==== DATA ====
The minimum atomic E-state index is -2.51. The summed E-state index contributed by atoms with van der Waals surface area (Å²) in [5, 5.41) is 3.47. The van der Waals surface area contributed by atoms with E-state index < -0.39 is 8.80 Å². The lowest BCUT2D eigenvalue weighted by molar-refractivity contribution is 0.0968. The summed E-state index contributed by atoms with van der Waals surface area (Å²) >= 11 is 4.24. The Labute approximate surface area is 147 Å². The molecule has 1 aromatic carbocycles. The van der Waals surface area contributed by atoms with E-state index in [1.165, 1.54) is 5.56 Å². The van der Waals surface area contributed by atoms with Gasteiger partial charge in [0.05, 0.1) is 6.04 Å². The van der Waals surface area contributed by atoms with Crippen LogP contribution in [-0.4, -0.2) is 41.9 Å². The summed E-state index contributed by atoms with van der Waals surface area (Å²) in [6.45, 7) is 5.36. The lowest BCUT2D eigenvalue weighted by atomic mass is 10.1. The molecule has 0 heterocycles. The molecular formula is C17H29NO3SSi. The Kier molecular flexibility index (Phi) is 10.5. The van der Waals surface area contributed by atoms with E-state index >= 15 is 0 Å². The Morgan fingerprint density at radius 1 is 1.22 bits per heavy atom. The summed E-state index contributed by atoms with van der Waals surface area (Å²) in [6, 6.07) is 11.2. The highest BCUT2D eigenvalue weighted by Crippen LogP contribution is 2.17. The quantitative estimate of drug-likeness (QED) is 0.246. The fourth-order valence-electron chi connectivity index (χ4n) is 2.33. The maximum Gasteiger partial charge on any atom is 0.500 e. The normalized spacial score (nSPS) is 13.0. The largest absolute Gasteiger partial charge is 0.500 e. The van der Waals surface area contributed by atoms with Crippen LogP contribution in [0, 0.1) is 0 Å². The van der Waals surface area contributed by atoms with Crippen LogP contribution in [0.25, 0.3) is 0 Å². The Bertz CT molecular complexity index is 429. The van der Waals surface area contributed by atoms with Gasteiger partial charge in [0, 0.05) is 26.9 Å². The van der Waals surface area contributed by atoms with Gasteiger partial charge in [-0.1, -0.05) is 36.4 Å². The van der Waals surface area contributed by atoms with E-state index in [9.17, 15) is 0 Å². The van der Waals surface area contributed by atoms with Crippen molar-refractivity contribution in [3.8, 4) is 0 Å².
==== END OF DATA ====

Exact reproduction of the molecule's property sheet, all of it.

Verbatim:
The minimum atomic E-state index is -2.51. The summed E-state index contributed by atoms with van der Waals surface area (Å²) in [5, 5.41) is 3.47. The van der Waals surface area contributed by atoms with E-state index < -0.39 is 8.80 Å². The lowest BCUT2D eigenvalue weighted by molar-refractivity contribution is 0.0968. The summed E-state index contributed by atoms with van der Waals surface area (Å²) >= 11 is 4.24. The Labute approximate surface area is 147 Å². The molecule has 1 aromatic carbocycles. The van der Waals surface area contributed by atoms with E-state index in [1.165, 1.54) is 5.56 Å². The van der Waals surface area contributed by atoms with Gasteiger partial charge in [0.05, 0.1) is 6.04 Å². The van der Waals surface area contributed by atoms with Crippen LogP contribution in [-0.4, -0.2) is 41.9 Å². The summed E-state index contributed by atoms with van der Waals surface area (Å²) in [6.45, 7) is 5.36. The lowest BCUT2D eigenvalue weighted by atomic mass is 10.1. The molecule has 0 heterocycles. The molecular formula is C17H29NO3SSi. The Kier molecular flexibility index (Phi) is 10.5. The van der Waals surface area contributed by atoms with E-state index >= 15 is 0 Å². The Morgan fingerprint density at radius 1 is 1.22 bits per heavy atom. The summed E-state index contributed by atoms with van der Waals surface area (Å²) in [6, 6.07) is 11.2. The highest BCUT2D eigenvalue weighted by Crippen LogP contribution is 2.17. The quantitative estimate of drug-likeness (QED) is 0.246. The fourth-order valence-electron chi connectivity index (χ4n) is 2.33. The maximum Gasteiger partial charge on any atom is 0.500 e. The normalized spacial score (nSPS) is 13.0. The largest absolute Gasteiger partial charge is 0.500 e. The van der Waals surface area contributed by atoms with Crippen LogP contribution in [0, 0.1) is 0 Å². The van der Waals surface area contributed by atoms with Crippen LogP contribution in [0.25, 0.3) is 0 Å². The Bertz CT molecular complexity index is 429. The van der Waals surface area contributed by atoms with Gasteiger partial charge in [0, 0.05) is 26.9 Å². The van der Waals surface area contributed by atoms with Gasteiger partial charge in [-0.1, -0.05) is 36.4 Å². The van der Waals surface area contributed by atoms with E-state index in [9.17, 15) is 0 Å². The van der Waals surface area contributed by atoms with Crippen molar-refractivity contribution in [3.8, 4) is 0 Å².